Elle est bel et bien là la question!
ay lay bay lay bee-yaa LAH, lah kess-tee-aw! Click below to hear this.*
That IS the question!
Sure, there are shorter ways to say this. The bare-naked statement is La question est là. But doesn’t that sound terribly bland? I’m here to help you put the emotion, the passion, into your assertion.
You remember, yesterday I wrote about La question n’est pas là. Today we are making a hot, high-tempered retort.
Take that bare statement: La question est là. The first thing you do when you want to contradict someone is to turn the sentence around, and tack the subject on the end instead of at the beginning: Elle est là, la question. That puts more emphasis on the rest of the sentence, là in this case.
And by making the sentence longer, you give it more weight.
Now we have to do something about the verb to be. In English, we can just say it louder, like this: That IS the question.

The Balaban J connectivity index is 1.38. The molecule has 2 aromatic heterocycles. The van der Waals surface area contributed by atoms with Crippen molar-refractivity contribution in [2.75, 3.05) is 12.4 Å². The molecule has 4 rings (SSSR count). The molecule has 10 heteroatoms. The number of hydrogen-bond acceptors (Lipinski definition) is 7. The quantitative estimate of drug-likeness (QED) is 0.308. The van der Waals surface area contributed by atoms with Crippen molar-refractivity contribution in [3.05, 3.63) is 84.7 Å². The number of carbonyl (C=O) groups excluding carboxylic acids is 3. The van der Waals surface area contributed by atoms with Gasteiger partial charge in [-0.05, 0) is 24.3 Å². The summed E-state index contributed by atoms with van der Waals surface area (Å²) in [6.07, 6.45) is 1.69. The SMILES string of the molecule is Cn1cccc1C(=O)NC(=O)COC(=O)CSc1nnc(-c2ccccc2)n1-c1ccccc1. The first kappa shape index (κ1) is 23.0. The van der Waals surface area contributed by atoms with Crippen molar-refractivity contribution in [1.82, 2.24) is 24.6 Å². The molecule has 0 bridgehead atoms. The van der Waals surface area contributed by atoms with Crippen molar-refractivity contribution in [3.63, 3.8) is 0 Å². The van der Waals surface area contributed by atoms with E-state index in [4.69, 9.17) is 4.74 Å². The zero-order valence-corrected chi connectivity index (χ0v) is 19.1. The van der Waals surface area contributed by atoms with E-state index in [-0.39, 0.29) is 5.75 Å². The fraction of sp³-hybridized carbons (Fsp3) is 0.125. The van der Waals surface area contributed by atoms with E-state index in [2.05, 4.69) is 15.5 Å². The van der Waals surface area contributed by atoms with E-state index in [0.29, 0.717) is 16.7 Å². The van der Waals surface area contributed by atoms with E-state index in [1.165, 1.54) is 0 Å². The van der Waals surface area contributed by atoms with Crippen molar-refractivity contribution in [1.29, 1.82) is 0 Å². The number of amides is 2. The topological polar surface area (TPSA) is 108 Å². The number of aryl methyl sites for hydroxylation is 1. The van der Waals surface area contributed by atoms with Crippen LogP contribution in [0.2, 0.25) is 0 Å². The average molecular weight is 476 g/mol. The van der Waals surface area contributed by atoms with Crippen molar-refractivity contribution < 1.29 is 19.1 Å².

But French doesn’t work that way. We have to beef up that puny little syllable by adding something to it. An adverbial phrase like bel et bien does the job nicely. Literally, that translates to beautiful and well, but it means nothing of the sort. It means most certainly, indeed, and other such reinforcing expressions. So when you say Elle est bel et bien là la question! you are saying That most certainly IS the question!
Now, having handed you your retort, I leave you to defend your point on your own. I can’t help you there.
*Some mobile phones, such as Blackberries, won’t display the audio player. If no player appears, here’s an alternative link to the audio file: